Archbishop Gallagher arrived in Australia two weeks before Pope Francis was elected, but he has met the Argentine-born pontiff twice since then: first, at a gathering of all the nuncios in June 2013 and again when he came to the Vatican during his annual visit in November of that same year.

“Pope Francis has reinstated the practice of the Pope receiving the nuncios, which is very much appreciated by all the nuncios. We had a very wonderful exchange of 20-25 minutes. He was very spontaneous, very interested”, he told Kairos Journal.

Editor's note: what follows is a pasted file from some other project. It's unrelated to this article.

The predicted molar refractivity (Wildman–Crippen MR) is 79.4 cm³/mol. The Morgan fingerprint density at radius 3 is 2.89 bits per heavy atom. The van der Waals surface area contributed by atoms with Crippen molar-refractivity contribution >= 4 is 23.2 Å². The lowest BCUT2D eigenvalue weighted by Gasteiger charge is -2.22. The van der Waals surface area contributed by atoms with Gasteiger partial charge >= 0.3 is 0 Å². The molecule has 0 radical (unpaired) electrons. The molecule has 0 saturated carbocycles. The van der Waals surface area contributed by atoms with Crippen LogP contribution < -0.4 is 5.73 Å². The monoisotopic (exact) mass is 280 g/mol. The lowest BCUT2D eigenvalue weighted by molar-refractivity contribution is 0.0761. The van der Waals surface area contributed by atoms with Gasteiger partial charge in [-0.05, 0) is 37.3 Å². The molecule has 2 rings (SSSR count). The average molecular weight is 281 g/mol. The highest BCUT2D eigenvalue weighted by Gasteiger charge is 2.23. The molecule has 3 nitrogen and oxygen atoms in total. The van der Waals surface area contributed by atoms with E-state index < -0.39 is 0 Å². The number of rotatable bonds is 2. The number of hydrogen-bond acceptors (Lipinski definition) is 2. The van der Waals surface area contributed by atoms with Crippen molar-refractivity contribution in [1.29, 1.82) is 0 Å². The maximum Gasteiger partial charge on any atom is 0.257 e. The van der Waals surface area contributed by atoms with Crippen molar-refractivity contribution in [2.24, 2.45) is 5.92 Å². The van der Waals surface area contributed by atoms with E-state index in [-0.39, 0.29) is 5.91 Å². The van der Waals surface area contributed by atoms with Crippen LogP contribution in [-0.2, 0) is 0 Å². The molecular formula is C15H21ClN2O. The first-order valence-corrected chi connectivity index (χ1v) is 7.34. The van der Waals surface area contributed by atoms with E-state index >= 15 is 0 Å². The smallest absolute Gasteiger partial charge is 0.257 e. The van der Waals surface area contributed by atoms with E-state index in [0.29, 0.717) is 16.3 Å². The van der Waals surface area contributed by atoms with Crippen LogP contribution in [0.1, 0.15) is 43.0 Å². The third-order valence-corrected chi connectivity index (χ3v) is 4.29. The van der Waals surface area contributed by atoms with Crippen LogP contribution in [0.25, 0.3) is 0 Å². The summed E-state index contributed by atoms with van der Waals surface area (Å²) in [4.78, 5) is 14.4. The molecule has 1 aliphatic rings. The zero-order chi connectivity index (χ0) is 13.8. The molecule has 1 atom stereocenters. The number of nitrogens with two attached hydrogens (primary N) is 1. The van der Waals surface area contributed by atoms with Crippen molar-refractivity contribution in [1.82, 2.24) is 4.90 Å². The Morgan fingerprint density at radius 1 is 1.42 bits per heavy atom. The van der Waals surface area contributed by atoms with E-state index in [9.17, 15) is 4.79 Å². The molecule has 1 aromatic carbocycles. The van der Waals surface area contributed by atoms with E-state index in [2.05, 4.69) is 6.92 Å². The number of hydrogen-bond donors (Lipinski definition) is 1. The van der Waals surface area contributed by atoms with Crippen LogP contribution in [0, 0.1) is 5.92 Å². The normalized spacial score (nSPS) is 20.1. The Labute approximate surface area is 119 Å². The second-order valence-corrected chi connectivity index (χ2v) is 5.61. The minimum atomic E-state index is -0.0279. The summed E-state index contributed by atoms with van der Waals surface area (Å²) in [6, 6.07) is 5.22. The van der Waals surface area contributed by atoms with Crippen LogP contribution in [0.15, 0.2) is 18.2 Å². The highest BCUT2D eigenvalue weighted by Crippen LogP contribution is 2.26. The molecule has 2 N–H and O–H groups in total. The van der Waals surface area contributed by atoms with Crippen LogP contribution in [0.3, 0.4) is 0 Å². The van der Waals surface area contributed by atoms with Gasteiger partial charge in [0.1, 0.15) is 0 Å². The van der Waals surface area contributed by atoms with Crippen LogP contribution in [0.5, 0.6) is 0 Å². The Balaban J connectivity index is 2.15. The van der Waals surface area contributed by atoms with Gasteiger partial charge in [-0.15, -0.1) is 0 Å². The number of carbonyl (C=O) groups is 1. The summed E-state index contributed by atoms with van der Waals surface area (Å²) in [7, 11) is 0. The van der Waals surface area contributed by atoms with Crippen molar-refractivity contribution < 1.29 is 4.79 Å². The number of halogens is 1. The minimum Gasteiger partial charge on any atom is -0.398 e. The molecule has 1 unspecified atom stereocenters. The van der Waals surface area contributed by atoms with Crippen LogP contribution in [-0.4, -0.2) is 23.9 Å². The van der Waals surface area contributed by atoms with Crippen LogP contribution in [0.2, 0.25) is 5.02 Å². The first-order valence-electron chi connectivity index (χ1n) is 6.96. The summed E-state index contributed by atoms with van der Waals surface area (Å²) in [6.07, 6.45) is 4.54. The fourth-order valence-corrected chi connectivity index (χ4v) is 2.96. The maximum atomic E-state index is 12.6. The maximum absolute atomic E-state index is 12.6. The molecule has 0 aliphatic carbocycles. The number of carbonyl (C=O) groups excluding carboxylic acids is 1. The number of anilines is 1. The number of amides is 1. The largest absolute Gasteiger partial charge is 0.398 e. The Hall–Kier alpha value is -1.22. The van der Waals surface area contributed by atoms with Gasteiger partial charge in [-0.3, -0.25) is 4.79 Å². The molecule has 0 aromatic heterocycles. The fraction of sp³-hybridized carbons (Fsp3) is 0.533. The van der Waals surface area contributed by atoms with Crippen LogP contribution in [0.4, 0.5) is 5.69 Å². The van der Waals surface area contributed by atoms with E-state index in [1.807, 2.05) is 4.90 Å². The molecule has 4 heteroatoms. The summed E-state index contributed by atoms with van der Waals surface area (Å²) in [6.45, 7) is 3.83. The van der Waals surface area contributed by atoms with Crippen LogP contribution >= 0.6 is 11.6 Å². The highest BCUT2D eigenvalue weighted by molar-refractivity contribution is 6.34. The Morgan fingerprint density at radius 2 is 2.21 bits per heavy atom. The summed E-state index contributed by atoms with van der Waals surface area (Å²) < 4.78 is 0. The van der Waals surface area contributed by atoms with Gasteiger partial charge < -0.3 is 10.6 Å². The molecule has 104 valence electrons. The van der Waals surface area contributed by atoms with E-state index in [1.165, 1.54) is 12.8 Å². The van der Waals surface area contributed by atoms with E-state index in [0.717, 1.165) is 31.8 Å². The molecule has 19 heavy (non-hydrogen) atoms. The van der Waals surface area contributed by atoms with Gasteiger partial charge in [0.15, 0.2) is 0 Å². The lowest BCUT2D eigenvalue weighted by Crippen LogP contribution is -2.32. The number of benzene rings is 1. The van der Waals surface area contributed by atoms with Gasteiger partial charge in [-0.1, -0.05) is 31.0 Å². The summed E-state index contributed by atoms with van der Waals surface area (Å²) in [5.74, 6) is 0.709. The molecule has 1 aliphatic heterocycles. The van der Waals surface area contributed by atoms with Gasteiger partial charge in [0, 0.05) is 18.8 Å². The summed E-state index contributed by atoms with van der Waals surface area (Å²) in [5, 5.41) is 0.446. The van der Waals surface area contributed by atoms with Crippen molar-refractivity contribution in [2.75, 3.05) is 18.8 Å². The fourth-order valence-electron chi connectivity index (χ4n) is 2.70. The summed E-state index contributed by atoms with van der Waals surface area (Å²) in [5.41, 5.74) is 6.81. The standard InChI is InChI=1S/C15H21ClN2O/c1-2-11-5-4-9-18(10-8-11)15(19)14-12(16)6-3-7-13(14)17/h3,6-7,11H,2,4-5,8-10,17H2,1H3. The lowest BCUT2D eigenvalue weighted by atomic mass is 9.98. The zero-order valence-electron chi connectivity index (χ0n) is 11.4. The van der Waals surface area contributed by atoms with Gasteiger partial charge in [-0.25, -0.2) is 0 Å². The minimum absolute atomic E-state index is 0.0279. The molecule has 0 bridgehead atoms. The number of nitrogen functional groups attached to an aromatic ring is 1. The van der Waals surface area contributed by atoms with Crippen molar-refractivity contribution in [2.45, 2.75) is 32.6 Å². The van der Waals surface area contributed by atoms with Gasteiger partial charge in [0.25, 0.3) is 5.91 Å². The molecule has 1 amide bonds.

He spoke about his visit with the Argentine-born pope as a very spiritual encounter. “Going to see Pope Francis is a bit like going to spiritual direction. I think he sees his role is to listen to you, understand the problems and maybe give some reactions, but also to encourage you. We certainly do feel encouraged by the time and attention he has given to us”, he stated.

As Secretary for Relations with States Archbishop Gallagher is head of the Second Section of the Secretariat of State. He will work very closely with Pope Francis in relations with heads of government, and with relations, especially those of a diplomatic nature, with states and other subjects of public international law.

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By Gerard O’Connell